Saturday 20 July 2019

'We are not slaves to gameplan,' insists Murray

Conor Murray
Conor Murray
Ruaidhri O'Connor

Ruaidhri O'Connor

WATCHING Joe Schmidt's Ireland, it is easy to imagine the coach directing his players around the park from up in the stands with a magic wand.

Nobody is buying his regular claims that he is an innocent bystander like everyone else in the west stand of the Aviva Stadium, but Conor Murray says the players retain a level of autonomy. When it's on, they're encouraged to take their own risks.

The fear factor lingers, with the squad fully aware of the scathing tongue that awaits in the review room ready to pounce on any inaccuracy.

But the Lions scrum-half doesn't hear his master's voice in his ears as he plays.

"No, that would hinder you wouldn't it? If you were thinking about what people were saying too much," he said.

"I suppose you listen to Joe and the coaching staff all the way through the week and they give you the feedback and the correct gameplan and you rep it out, and if there are a few tweaks that he wants to talk to you about he'll do that.

"But once you go out onto the pitch you should have a clear mind and know exactly what to do, and then in other areas of the game when split seconds decisions are to be made, you back yourself, that's completely fine as well.

"Joe does not stop you from backing yourself. If you see something on, you go for it. That's absolutely fair enough, but if it doesn't work out and you put the team under pressure, then you might find yourself talked to.

"If there's something on, you go for it. The split second decisions are where you want to back yourselves, that's completely fine as well. Joe does not stop you from backing yourself.

"To a certain extent (you're following orders), but you don't go out on the pitch as a robot and just do exactly what you're told to do. You do have a game-plan and, under any coach, there's a game-plan that you try and follow it as best you can.

"Look through the video and there's times we go against the grain of play or do our own thing. If you see the little kick for Robbie; people do back themselves and express themselves if they want to, you can do that within a game-plan as well."

Murray believes Ireland have improved over the past year even if they are not perfect going into the battles with Wales and Scotland.

"We've definitely improved. Winning's a habit and it's a nice habit to get into. It helps things flow a lot easier.

"There's loads of areas in which we've improved, even individuals working with coaches on certain areas, things like that," the MaxiNutrition ambassador said. "Our defence is huge, it was really, really good at the weekend. It was the first time in a while where we haven't been within seven points of the opposition and they could win it with a late score.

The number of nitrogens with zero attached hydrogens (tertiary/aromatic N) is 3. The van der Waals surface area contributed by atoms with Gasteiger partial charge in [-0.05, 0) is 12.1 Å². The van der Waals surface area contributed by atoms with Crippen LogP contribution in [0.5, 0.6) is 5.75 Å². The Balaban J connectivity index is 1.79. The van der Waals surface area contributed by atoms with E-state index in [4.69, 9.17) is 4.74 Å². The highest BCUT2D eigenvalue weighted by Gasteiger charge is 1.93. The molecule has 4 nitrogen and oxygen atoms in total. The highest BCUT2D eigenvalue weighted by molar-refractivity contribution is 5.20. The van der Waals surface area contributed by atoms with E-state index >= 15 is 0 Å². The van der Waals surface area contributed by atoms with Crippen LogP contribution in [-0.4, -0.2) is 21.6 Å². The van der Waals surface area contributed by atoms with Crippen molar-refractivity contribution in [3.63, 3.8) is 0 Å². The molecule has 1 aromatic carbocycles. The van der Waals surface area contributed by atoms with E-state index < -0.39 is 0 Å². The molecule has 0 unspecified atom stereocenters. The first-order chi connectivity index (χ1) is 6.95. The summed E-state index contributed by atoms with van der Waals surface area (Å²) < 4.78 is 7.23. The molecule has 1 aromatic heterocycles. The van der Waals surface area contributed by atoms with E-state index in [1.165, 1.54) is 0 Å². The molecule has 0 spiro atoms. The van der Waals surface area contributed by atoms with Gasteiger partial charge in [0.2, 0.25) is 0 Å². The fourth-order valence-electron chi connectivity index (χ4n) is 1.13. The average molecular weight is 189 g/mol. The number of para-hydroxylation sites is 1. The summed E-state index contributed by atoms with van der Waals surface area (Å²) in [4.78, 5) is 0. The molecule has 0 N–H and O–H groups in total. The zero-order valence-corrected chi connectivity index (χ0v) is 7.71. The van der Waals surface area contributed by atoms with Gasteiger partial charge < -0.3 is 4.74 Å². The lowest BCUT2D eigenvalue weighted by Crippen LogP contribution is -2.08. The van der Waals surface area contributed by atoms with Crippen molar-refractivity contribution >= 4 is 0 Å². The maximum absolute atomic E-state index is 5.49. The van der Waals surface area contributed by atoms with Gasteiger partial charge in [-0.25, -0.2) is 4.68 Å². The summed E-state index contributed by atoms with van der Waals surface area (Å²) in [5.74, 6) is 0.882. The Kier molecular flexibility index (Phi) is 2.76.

"It was nice to have that little bit of cushion, I think it was great the way we held them out at the end.

"We are a year further down the line with Joe. We know each other a lot better and that obviously on shows on the pitch."

After the win over South Africa, Schmidt brought Murray down to earth in the dressing-room, reminding him that the chip he'd put in for Tommy Bowe's try was supposed to land in the winger's hands. Last Sunday, there was no tap on the shoulder after Robbie Henshaw latched on to another Murray kick to score.

"He was happy, yeah! It was a free play, there was a penalty advantage for a high tackle," he said with a smile. "So it's not a kick to nothing but it's a free one, you get the ball back for a kick at goal or into the corner and thankfully it came off.

"Robbie did really well, it was a 50-50 and Alex Goode was back there, but I just backed Robbie to go up after the ball."

They enjoyed Sunday night and were given space by Schmidt to celebrate and relax. Today, they regroup in Belfast and begin to plan for Wales. Despite a 10-game unbeaten record, Murray feels there is room to improve.

"There were a few kicks to them that were too long which was quite frustrating from my view and I think Johnny would be the same - we can always tighten up on that area," he said.

"There was a huge number of missed tackles so Les (Kiss) will have a lot for us to do in the tackle area, I'm sure Joe will have a lot of work for us to do.

"I am not putting a whole negative picture on it, we did play well, we carried out a game-plan very effectively. It was a big game with a lot of pressure on and we must take confidence from that.

Irish Independent

The Throw-In: Kerry back to their best, Connolly’s return and Cork’s baffling inconsistency

In association with Bord Gáis Energy

Editor's Choice

Also in Sport